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Browse Prior Art Database

Encoding Variable Length Data to Collate as if Blank Padding is Used

IP.com Disclosure Number: IPCOM000113170D
Original Publication Date: 1994-Jul-01
Included in the Prior Art Database: 2005-Mar-27
Document File: 4 page(s) / 136K

Publishing Venue

IBM

Related People

O'Brien, TR: AUTHOR [+3]

Abstract

Disclosed is a method of encoding variable length, multi-field data into keys such that they collate the same as if blank padding was used.

This text was extracted from an ASCII text file.
This is the abbreviated version, containing approximately 52% of the total text.

Encoding Variable Length Data to Collate as if Blank Padding is Used

      Disclosed is a method of encoding variable length, multi-field
data into keys such that they collate the same as if blank padding
was used.

      Described is a method of analyzing the data and inserting
special trigger characters to allow the longer fields with values
less than the blank to sort first, then the short fields, followed by
the longer fields with values more than the blank.  The rest of the
discussion assumes the EBCDIC code set with hex '40' being a blank.
This method could easily be extended to other code pages or ASCII.

      Another feature of this algorithm is trailing blanks are
removed from fields.  Since any number of trailing blanks are
considered equal to one (or none), trailing blanks are insignificant.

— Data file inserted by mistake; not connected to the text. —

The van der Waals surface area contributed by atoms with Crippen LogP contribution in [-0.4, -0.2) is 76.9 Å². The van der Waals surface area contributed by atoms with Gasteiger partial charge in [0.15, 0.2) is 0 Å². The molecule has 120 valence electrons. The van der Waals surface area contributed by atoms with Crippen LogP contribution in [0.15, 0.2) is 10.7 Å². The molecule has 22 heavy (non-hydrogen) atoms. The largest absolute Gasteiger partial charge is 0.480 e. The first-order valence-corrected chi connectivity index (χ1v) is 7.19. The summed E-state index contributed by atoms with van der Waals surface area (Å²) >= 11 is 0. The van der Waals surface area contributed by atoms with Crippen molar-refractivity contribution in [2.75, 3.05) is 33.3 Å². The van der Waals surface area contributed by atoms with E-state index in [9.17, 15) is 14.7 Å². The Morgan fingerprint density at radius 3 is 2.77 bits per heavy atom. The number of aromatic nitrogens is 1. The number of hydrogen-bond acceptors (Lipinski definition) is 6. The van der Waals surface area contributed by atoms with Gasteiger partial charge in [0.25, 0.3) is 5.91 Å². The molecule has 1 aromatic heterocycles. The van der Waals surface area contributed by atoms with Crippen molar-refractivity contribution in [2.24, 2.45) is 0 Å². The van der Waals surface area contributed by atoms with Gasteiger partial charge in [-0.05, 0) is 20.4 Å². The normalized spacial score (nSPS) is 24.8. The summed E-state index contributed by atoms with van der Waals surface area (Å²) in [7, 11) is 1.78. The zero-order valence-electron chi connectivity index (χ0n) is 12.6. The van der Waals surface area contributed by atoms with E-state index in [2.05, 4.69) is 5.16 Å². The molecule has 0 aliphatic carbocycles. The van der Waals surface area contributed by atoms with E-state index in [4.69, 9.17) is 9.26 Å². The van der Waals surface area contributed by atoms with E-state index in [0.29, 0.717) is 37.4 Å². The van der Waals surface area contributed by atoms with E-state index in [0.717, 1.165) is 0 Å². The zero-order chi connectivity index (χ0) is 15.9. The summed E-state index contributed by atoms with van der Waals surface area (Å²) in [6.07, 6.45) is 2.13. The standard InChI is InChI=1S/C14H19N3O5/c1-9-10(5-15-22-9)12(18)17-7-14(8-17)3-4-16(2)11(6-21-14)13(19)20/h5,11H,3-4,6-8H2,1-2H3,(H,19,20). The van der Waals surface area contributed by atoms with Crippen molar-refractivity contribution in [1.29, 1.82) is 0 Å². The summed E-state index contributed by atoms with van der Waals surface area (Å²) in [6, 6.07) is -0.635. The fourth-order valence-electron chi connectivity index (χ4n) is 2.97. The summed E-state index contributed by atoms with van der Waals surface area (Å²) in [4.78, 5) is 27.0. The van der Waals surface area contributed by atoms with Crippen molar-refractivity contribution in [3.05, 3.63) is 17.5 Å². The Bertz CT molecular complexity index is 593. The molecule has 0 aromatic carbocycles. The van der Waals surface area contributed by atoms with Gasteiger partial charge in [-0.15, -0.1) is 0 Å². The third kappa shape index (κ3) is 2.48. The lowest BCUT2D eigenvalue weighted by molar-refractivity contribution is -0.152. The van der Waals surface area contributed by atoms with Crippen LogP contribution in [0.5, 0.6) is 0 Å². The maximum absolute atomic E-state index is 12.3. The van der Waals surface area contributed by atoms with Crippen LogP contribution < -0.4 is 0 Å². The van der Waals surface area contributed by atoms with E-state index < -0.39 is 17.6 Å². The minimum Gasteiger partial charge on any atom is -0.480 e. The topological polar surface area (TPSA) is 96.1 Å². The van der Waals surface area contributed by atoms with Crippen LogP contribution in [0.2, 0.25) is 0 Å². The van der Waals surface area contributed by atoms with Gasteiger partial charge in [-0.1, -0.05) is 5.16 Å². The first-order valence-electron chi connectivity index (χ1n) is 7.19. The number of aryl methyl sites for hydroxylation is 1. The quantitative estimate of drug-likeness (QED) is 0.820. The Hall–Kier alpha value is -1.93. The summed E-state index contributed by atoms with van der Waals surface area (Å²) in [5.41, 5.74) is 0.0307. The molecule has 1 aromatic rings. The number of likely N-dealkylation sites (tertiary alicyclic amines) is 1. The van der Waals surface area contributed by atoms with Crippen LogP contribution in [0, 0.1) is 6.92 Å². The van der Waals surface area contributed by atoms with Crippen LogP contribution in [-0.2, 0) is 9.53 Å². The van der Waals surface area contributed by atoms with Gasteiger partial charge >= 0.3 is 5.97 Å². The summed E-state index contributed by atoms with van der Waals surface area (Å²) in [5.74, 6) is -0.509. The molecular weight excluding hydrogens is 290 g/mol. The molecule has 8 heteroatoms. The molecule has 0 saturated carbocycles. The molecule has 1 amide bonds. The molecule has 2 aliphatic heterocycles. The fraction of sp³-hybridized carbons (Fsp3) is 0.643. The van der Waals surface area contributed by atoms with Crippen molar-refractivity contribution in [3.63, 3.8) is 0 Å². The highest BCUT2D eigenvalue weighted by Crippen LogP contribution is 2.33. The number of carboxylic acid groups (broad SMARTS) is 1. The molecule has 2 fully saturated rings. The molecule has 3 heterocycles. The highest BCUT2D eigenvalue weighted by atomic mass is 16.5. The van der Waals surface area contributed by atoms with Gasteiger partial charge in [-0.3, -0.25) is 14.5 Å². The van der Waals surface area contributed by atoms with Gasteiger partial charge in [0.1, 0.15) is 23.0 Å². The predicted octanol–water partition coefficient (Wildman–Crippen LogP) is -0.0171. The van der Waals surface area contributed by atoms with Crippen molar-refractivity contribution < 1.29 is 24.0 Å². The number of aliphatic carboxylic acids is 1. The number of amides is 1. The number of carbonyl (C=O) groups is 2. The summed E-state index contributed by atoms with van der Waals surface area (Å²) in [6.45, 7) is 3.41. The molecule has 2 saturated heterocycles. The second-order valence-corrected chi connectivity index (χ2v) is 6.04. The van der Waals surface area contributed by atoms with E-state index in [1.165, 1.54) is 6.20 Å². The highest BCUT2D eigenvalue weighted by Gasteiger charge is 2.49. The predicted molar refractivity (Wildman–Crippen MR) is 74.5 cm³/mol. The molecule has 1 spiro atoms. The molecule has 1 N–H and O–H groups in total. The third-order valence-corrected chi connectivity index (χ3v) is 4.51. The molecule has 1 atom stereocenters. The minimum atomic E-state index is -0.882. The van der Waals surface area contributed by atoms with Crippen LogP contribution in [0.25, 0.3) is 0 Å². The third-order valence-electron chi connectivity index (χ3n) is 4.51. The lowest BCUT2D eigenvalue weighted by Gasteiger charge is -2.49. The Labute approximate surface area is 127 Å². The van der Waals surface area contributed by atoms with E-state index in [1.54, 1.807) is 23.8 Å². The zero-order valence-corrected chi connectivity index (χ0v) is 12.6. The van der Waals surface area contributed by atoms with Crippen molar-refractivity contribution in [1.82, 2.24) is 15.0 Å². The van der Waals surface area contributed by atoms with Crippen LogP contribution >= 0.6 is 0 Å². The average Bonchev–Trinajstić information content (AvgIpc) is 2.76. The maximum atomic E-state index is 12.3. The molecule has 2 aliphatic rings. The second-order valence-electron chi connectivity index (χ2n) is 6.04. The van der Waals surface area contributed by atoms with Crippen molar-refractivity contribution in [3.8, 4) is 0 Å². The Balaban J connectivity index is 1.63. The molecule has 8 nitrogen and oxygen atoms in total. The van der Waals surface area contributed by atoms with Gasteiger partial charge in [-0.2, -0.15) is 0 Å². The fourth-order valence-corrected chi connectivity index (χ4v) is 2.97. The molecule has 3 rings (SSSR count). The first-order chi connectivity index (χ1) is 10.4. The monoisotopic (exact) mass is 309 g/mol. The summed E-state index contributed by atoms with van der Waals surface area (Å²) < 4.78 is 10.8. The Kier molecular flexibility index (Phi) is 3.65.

This is an advantage as it results in shorter keys, thus a more
compact index.

      Two methods are mentioned herein, first the one that is easier
to understand and a possible disadvantage; then another method which
is somewhat more complex, but overcomes the disadvantage of the
first.  Both methods involve deleting all trailing blanks from the
fields to be encoded.  This also produces a smaller index.

      METHOD ONE - The trigger character chosen as a field delimiter
should be the character used for the 'padding' character.  In the
case of padding with blanks, as in SAA, the trigger would then be a
blank.  If it is first assumed the data to be encoded contains no
blanks, using a blank as the field delimiter gives the desired result
Key decoding knows where field boundaries lie, and the first
character after the common text will decide which of the two fields
should come first.  However, the data to be encoded does contain
blanks.  The blanks should be marked to distinguish between which are
real blanks, and which are field delimiters.  The value to choose as
the marker which says 'Field delimiter' is the value in the middle of
the range - Hex'80' - so x'4080' is the field delimiter.  The value
to use for indicating a real blank depends on the value that follows
the blank, and in fact, any consecutive blanks.  The consecutive
blanks are compressed down to 1, and this blank is followed by a
biased count.  The method for choosing the value is described in
patent 4774657.  Suffice here to say that if the byte following the
string of blanks is is les...